AARP’s COVID–19 Nursing Home Dashboard has demonstrated that deaths and cases are no longer declining as they did during the summer and in fact resident and staff cases are beginning to increase, presenting a considerable risk to nursing home residents, staff and to their families.
AARP Asks Members to:
- Act NOW to ensure care facilities have adequate staffing, testing, and PPE they need to identify and prevent the spread of COVID-19.
- Act NOW to include guardrails to ensure that taxpayer dollars provided to long-term care facilities are used towards items and services that directly relate to the health and safety of residents and staff.
- Act NOW to take action to ensure facilities are required to report publicly on a daily basis demographic information if they have confirmed COVID-19 cases and deaths.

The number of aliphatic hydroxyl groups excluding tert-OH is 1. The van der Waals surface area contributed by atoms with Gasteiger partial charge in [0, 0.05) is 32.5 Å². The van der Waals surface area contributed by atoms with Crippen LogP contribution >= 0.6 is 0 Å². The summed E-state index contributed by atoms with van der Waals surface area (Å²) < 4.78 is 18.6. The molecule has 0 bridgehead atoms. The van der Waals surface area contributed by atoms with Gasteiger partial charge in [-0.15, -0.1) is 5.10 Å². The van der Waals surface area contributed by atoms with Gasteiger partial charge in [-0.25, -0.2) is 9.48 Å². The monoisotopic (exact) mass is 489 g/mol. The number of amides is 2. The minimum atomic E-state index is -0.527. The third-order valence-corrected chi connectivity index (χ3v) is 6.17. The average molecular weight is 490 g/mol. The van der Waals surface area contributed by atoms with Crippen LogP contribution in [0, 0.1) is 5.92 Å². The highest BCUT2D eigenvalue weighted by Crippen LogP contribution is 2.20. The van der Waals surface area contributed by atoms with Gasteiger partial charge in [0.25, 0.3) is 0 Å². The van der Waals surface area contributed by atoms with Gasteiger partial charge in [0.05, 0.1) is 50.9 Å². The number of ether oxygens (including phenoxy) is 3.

- Act NOW to take action to make virtual visitation available and facilitated as a safety measure between residents and their families.
- Act NOW to reject blanket immunity for long-term care facilities related to COVID-19.
Please call or write your state and local legislators to keep fighting for Nursing Homes!
Because we now have DNA technology, there will never be another American unknown soldier!
To be a guard a soldier makes the following commitments for the rest of his/her life:
- To be a guard for 2 years and live in the barracks under the tomb,
- Cannot drink any alcohol on or off duty,
- And cannot disgrace the uniform or the tomb in any way.
After two years, the guard is given a wreath pin that is worn on their lapel signifying they served as a guard of the tomb. There are only 400 wreaths presently worn. The guard must obey the above rules for the rest of his/her life or give up the wreath pin. All off-duty time is spent studying the 175 notable people laid to rest in Arlington National Cemetery. Guards are changed every thirty minutes, twenty-four hours a day, 365 days a year. The tomb has been patrolled continuously 24/7, since 1930, even during Hurricane Isabelle in 2003.
God Bless and keep them.